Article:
Skip links and keyboard navigation

    Media Statements

    Coat of ArmsMedia Release
    Minister for Environment and Heritage Protection and Minister for National Parks and the Great Barrier Reef
    The Honourable Steven Miles

    Springbrook Bridge opens as Purling Brook Falls puts on show

    Minister for Environment and Heritage Protection and Minister for National Parks and the Great Barrier Reef
    The Honourable Steven Miles

    Tuesday, March 10, 2015

    Springbrook Bridge opens as Purling Brook Falls puts on show

    A new suspension bridge below Purling Brook Falls has been officially opened in Springbrook National Park in the Gold Coast hinterland, giving walkers a superb view upstream to the 110-metre falls currently in full flow. 

    National Parks Minister Dr Steven Miles said the $780,000 bridge over Little Nerang Creek had been designed built to have minimal impact on the World Heritage Area in which it is located. 

    As well as the new bridge, 160 metres of new walking track has been built, enabling the popular Purling Brook circuit to be reopened. 

    Dr Miles said the new bridge had been named in honour of late Springbrook-based Queensland Parks and Wildlife Service ranger John Stacey.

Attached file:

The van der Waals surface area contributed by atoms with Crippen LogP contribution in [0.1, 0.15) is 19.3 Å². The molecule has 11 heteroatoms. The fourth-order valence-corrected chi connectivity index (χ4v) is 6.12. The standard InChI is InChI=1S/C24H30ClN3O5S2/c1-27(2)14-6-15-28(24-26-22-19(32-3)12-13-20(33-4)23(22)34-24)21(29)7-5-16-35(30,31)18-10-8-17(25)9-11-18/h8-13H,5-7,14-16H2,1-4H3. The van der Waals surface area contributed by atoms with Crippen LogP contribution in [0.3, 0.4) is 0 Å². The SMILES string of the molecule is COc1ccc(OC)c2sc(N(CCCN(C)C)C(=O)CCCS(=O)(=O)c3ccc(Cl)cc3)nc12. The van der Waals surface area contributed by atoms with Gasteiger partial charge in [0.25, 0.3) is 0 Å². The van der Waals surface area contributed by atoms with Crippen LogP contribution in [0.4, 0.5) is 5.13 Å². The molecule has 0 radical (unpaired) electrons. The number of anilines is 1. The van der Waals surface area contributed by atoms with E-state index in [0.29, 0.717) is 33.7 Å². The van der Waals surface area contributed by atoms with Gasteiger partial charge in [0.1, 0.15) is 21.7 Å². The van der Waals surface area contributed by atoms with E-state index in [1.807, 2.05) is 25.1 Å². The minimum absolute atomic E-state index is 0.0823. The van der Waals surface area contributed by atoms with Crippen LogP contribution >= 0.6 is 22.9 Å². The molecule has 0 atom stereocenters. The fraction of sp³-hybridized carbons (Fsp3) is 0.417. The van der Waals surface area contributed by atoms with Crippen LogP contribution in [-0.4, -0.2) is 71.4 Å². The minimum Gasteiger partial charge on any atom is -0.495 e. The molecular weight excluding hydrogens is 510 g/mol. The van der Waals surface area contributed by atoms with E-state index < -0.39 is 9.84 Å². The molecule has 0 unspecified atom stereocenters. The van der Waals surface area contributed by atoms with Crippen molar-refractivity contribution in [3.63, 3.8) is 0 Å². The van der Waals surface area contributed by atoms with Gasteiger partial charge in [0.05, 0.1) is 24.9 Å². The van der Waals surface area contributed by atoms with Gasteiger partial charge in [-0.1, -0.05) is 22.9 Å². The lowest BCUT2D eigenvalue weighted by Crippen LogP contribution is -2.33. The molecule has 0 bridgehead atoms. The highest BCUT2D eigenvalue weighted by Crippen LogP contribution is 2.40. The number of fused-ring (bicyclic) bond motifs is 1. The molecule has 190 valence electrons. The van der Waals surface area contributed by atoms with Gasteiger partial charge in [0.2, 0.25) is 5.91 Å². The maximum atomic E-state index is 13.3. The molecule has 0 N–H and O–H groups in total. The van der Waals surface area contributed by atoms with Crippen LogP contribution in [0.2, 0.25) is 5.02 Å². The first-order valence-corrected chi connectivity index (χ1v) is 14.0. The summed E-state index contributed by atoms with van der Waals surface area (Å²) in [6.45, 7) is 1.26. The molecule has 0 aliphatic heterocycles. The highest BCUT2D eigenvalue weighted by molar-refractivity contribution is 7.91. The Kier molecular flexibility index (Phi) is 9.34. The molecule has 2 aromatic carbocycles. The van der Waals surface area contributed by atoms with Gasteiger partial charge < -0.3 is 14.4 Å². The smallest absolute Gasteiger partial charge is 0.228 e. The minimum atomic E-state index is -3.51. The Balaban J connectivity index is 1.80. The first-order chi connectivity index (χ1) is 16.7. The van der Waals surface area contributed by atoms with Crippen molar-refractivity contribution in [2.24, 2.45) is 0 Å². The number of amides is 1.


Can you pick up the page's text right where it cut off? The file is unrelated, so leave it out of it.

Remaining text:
“John was a well-liked and highly respected ranger who had a long history with Springbrook Plateau – it was the area he called home, and where he raised his children. 

    “John was a qualified builder before becoming a ranger and, while working as a contractor for QPWS, delivered large construction projects such as lookouts at Sylvester’s, Coomera and Witches Falls. 

    “The decision to name the bridge in John’s honour is one that will no doubt be supported by both QPWS staff and the Springbrook community.” 

    Dr Miles said the bridge provided an excellent experience for visitors to the national park.

    “When visitors walk down to the bridge – about a 90 minute round trip – they can enjoy the new vantage point that the bridge offers. 

    “There are views upstream to the Purling Brook Falls which are in full flow pumping after recent rains, and downstream to smaller falls and cascades.” 

    Dr Miles said avoiding landslip-prone cliffs meant it was no longer possible to walk under the waterfall, but the experience of being on the bridge and enjoying double vista views upstream and downstream more than made up for it. 

    Landslides on the eastern side of the gorge closed the Purling Brook circuit in 2012, followed by further rock falls in 2013 which resulted in permanent closure, until now. 

    “It wasn’t sustainable to keep putting this popular track back in the same location only to see more landslips undo all the hard work,” Dr Miles said. 

    “The eastern and western tracks are linked once again, and it’s a beautiful walk with a wonderful contrast of both rainforest and eucalypt forest. 

    “Local business owners will be looking forward to the bridge boosting the number of visitors to Springbrook,” he said. 

    More information about Springbrook National Park is at http://www.nprsr.qld.gov.au/parks/springbrook/index.html 

    ENDS 

    Media contact: 3719 7336 or 0437 533 172

    Additional images and footage of the helilifts involved in bridge construction can be made available upon request.